The Worthy Cause: A Contemporary Menace

I’m fed up with causes.  The next person who tells me I have to be aware of something is going to get kicked in his protruding parts. This isn’t my fault, either: for the last decade, I (and everybody else west of Warsaw) have been beaten over the head with Worthy Causes.  We’re numb.  We’ve been bludgeoned so many times that there’s simply no feeling left.  The nerves are dead.  The heart strings have all been plucked right out of their sockets.  Only jerks have any tears left to jerk.  Stop it!  If you have any mercy left in your soul, stop telling me how much I have to care.  I care, alright, but every second of every minute of every waking hour is just too much for any human being to endure.  Even Gandhi took a day off once in a while.

I don’t know where all this started.  I have a theory, however, that in the post-industrial world, we had a lump of semi-educated, middle management people who were facing permanent unemployment and rather than let them starve, we created the Worthy Cause industry.  I’m not talking about charity — although, I suppose, the ultimate goal of the Worthy Cause people is to make off with some of your money.  I’m talking about the relentless “Ain’t It Awful?” message that grinds holes in your soul.  Over the last generation, we have built a massive multi-national information infrastructure whose entire purpose is not to solve problems, but merely to tell the rest of us just how bad these bad things are.  Every single disease, social question or natural catastrophe has at least three different agencies bombarding us with that message.  And these agencies are flourishing because they have no natural enemies..d’uh…they represent a Worthy Cause.  It’s like being attacked by unicorns; you can’t fight back.  In fact, I can’t even give you any specific examples because, if I did, I’d get a barrage of “Tell that to the families of the victims” emails.

That’s the real problem.  The Worthy Cause has attached itself to our psyche like some kind of benevolent leech.  We think we get integrity points if we publicly support a Worthy Cause.  We don’t.  Every breathing human being, even serial killers on death row in Texas, is against debilitating diseases that kill millions.  It’s what you’re supposed to do; it’s not a moral choice.  When you join the fight against any disease, there’s nobody on the other team.  Yet, people are clicking the [name the cause] “Like” icon on Facebook like a bunch of Rhesus monkeys getting food pellets; it makes them feel good.  Walk down any street, and you’ll see a phalanx of people wearing awareness ribbons in every colour under the sun — including purple (which, I assume, has something to do with the British Royal family.)  Honestly, it’s impossible to keep up with which colour means what.  Young people are wearing so many of those plastic platitudes on their wrists it’s a wonder they aren’t all walking like Quasimodo going to the bell tower.  I don’t really care what people do (although I do worry that the cause-of-the-week wristbands aren’t biodegradable) but I’m concerned that the purpose is now part of the problem.  Stop any of those people sporting their symbols of solidarity and they’ll probably tell you that they are raising awareness for this, that or the other Worthy Cause.  The question is, however, how much awareness do we need?  More importantly, how many of those resources we’re channelling into raising awareness might not be better spent dealing with the original problem?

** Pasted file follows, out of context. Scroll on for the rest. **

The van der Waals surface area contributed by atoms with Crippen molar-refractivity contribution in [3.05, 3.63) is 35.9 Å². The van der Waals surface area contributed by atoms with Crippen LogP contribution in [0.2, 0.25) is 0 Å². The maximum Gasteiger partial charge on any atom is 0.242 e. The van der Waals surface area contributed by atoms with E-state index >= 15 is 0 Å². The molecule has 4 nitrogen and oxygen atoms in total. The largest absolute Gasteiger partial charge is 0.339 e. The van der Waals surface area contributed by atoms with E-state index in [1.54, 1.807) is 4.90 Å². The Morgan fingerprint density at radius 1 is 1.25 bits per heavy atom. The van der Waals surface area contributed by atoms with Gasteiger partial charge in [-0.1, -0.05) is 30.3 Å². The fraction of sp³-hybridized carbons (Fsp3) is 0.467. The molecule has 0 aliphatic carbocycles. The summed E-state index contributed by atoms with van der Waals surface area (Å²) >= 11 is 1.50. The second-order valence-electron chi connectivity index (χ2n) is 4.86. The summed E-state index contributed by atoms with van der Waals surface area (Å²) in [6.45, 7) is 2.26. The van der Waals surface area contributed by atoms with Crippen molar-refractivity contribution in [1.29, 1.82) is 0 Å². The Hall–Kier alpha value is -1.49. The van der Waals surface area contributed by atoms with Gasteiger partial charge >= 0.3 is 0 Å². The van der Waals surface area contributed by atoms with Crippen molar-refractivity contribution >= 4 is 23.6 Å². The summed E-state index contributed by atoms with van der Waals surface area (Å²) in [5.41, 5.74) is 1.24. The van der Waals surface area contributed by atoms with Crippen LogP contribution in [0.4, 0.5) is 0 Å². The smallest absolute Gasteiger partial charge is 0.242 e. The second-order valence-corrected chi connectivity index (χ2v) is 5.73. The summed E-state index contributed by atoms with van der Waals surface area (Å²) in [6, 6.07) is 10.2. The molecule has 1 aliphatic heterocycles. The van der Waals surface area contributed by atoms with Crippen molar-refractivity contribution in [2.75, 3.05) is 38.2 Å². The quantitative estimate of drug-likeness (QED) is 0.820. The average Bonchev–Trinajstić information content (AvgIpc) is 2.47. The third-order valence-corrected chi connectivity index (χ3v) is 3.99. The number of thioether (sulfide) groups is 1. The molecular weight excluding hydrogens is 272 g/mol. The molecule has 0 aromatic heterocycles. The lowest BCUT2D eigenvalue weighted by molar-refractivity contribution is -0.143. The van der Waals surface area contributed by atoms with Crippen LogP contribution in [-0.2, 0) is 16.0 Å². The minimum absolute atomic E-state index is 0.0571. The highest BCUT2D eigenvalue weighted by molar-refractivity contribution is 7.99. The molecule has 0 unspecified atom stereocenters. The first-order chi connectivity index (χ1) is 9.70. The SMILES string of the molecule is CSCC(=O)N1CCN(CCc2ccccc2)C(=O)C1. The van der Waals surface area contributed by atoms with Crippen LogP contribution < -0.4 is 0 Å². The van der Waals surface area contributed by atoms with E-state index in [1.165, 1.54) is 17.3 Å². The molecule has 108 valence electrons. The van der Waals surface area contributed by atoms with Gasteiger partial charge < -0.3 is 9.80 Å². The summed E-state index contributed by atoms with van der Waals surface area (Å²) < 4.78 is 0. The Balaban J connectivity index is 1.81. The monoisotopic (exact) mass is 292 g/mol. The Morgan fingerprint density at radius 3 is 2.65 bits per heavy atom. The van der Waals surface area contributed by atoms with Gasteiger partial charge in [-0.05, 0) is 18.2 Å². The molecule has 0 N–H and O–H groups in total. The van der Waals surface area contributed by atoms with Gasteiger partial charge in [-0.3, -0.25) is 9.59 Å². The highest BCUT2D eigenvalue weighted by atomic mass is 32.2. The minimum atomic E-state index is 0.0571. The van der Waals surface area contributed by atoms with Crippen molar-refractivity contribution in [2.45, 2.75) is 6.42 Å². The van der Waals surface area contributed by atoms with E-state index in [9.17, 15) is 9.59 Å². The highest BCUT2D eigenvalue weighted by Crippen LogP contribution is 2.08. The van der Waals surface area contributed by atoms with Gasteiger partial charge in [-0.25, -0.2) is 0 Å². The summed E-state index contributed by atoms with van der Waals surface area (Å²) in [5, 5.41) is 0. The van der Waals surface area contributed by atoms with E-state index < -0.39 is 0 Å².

Awareness is a multi-billion dollar industry.  Although originally it served to educate and involve ordinary people in the serious problems that face our society, recently, it has taken on a life of its own.  At any given moment, you can find a dozen Worthy Causes, each with its own feel-good celebrity, elbowing one another for media position.  Disease and disaster are being marketed like soup and shampoo.  The problem is as the media onslaught gets louder — despite the ribbons, buttons and bracelets — I’m not the only one who’s become calloused over.  I’m just the one who will actually admit it.


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